“My manager at CNIB has become a volunteer puppy raiser with our Guide Dogs program. This experience has helped me understand how people with vision loss can live independent lives with a guide dog, the long process these individuals have to go through to receive one, and how to interact with guide dogs. Having a puppy in the office was quite the reward, as well!

I feel more prepared for the work force after taking part in my co-op terms. Public relations is such a vast profession with many different sectors, that it would be difficult to enter the workforce and know which sector works best for you without any prior experience. Co-op has given me that experience.”

Klara Needler


Program: Bachelor of Public Relations, third year

Position: Communications and Public Affairs Co-op Student, Nova Scotia Power

Responsibilities: Produce newsletters, write and design communications materials, perform daily website updates, create bi-weekly media summaries, and assist in the Emergency Operations Centre during storms by providing social media support

Growth: “I have learned a variety of aspects of public relations from each of my work terms – from PR writing, to organizing events to communicating with the media. Each co-op work term has really helped me to hone my written and oral communication skills and has also boosted my confidence in my own abilities moving into the professional world.”

“Working with the communications team at Nova Scotia Power has taught me so much about the ins and outs of public relations in the corporate sector. I am thankful to the mentors I have met, like my current supervisor Maeghan Murphy. (Editor’s Note: Maeghan is an alumni of the Mount’s Public Relations co-op program!)

Being in the ‘real world’ of public relations has given me a realistic view of what’s out there. I now have a clearer picture of what I can see myself doing in the future and have gained a sense of what working in different fields of public relations is like.”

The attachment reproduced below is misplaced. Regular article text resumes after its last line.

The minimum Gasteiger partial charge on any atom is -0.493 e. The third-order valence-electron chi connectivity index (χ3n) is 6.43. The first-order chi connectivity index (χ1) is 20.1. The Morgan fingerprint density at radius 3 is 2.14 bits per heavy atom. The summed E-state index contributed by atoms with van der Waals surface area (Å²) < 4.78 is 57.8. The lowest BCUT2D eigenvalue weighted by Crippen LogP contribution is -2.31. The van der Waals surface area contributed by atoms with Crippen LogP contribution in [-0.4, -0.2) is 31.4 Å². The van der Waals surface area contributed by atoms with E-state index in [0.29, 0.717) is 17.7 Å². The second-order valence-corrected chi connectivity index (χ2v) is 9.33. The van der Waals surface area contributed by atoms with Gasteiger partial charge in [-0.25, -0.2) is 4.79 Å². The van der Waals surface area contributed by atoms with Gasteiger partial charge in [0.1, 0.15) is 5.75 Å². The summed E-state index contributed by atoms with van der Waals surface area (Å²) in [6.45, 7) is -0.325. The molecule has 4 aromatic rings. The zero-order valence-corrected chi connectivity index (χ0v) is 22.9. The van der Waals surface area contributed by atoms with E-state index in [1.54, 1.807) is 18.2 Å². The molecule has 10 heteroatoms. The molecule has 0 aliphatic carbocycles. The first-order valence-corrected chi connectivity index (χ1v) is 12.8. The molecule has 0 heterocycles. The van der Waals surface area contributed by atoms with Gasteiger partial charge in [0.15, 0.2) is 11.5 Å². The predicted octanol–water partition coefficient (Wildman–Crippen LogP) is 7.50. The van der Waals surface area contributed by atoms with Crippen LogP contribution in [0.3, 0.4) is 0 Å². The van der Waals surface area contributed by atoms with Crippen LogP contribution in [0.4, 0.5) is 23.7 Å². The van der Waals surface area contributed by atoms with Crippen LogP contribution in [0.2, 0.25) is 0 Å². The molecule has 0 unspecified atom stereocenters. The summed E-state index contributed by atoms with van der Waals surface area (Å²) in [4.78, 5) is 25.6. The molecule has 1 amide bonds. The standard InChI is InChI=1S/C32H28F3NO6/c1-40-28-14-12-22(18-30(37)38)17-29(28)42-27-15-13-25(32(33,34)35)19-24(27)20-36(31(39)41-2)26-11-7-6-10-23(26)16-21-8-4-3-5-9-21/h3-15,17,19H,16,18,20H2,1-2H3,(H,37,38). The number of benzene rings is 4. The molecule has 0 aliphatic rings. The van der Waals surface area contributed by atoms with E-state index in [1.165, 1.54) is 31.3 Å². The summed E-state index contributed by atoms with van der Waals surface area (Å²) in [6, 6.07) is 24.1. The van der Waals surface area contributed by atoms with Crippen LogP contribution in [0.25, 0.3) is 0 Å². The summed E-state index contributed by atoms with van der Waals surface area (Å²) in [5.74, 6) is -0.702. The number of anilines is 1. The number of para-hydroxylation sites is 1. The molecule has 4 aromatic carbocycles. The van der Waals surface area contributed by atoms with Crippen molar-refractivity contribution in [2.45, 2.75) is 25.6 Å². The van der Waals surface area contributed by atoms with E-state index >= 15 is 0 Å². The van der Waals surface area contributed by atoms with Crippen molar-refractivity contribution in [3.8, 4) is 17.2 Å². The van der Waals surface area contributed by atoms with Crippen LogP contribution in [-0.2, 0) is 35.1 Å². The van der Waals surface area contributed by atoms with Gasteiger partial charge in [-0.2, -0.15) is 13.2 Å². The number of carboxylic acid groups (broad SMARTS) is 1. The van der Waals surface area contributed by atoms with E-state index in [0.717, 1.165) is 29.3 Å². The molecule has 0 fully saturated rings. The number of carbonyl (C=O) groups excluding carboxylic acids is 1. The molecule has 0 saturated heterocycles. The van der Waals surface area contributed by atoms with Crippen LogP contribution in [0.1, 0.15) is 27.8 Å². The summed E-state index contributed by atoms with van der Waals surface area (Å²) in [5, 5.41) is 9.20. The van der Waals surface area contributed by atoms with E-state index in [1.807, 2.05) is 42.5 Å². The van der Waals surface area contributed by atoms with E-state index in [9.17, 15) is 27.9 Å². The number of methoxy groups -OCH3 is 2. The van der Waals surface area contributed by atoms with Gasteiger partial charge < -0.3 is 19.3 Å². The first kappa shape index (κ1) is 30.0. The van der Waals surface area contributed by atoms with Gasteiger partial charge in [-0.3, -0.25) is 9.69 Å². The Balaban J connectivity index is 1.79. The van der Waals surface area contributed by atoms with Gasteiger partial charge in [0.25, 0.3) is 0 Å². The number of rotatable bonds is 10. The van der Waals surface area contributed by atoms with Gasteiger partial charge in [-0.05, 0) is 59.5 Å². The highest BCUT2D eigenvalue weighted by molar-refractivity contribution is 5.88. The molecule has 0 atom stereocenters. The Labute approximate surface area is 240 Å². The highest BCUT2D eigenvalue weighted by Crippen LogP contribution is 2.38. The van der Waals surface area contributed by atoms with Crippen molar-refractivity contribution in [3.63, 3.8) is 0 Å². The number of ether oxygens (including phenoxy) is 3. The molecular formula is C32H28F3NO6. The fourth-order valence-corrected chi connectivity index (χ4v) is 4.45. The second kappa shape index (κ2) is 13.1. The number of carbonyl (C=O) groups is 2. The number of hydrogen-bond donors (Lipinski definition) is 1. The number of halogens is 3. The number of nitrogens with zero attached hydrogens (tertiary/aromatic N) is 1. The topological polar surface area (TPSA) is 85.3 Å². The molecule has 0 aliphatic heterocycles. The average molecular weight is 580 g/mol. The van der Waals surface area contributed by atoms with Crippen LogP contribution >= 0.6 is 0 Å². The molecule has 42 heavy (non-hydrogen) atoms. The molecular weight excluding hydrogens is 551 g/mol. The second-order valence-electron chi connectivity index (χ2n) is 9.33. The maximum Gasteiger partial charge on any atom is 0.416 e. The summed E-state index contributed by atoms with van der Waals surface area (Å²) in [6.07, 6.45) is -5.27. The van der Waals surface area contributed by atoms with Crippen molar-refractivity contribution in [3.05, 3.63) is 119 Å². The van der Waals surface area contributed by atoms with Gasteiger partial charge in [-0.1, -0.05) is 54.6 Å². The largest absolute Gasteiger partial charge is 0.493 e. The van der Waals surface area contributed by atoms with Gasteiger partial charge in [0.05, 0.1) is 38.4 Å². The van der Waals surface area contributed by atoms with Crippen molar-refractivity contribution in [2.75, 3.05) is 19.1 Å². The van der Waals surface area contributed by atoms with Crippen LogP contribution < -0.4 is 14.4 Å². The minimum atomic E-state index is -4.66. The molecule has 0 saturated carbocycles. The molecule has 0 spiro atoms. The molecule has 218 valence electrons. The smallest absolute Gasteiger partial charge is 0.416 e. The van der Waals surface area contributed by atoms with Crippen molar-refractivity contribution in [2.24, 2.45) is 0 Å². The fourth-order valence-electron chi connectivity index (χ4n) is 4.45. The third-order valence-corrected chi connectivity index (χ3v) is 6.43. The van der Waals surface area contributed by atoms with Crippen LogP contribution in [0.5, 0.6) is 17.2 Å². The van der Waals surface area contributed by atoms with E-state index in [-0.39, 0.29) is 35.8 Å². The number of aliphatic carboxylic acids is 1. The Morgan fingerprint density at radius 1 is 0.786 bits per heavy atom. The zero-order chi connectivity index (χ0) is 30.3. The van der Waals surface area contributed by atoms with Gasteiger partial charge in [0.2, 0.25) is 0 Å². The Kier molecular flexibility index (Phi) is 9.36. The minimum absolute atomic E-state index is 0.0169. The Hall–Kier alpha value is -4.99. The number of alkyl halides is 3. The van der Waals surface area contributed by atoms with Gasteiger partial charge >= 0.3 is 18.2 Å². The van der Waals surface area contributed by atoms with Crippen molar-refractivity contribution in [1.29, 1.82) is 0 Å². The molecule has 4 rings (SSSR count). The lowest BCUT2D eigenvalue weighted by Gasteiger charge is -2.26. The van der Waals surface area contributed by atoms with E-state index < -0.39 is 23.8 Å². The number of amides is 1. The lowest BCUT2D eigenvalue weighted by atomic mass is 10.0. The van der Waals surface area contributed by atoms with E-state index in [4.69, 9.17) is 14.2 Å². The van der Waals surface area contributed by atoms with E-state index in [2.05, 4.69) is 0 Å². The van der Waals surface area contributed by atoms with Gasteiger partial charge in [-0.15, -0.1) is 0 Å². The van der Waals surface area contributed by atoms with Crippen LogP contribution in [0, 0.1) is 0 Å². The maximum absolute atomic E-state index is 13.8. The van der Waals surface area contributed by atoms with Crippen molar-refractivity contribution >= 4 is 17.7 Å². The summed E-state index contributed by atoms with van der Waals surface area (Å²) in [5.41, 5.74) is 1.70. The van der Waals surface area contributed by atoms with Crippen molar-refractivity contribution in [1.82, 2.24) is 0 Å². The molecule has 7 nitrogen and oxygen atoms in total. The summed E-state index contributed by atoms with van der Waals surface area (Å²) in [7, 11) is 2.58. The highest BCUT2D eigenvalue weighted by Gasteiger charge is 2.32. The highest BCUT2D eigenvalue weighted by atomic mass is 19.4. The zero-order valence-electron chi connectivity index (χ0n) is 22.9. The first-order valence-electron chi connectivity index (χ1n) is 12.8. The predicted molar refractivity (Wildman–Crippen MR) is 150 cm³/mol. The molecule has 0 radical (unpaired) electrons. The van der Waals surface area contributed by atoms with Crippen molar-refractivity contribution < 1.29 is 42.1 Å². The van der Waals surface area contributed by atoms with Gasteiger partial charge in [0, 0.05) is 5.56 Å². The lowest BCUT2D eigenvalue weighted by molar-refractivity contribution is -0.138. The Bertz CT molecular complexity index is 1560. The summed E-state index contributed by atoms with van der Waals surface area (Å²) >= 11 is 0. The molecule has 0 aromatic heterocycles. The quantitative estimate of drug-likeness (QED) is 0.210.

Hamid Reza Afkari


Program: Bachelor of Business Administration in Management, fourth year

Position: Teller, Scotiabank

Responsibilities: Depositing cash, completing wire transfers, helping customers pay bills and make payments

Growth: “This job has helped me think through completing tasks and has made me more confident in asking questions without hesitation.”

“Co-op is the best opportunity to find and experience the work place that you are looking for. I found a job that I actually want to be in and see my future there.”

MacKenzie Wentzell

MacKenzie and Luke

Program: Bachelor of Child and Youth Study, second year

Position: Practicum Student, Mount Saint Vincent University Child Study Centre

Responsibilities: Planning and implementing activities based on the age, ability and interests of the children.

Growth: “Starting a placement can be nerve-racking. You are entering a new place where you have many responsibilities, and for Child and Youth students you have children looking up to you. Practicum has helped me step out of my comfort zone — I have gained confidence in my skills that I will carry with me to my future placements. It has also helped me confirm that I want to work with children and that I am on the right track to my end goal, which is a career as a speech language pathologist.”

“On one of my first days, a child asked me to write my name and his name on a piece of paper. From there he asked me to write a combination of our two names together. Of course this made a silly word (as he called it), and we continued to do this for quite a while. There was lots of laughter as I pronounced the words for him so he could say them as well. This is an example of how a learning experience for a child doesn’t always have to be pre-planned.

I have gained so much knowledge of the profession of an Early Childhood Educator through my experience at the Child Study Centre. Practicum placements are a great learning experience because you are immersed in your field, it is hands on, and you use what you’ve studied in the classroom and apply it to real life situations. To me it’s the best way to learn.”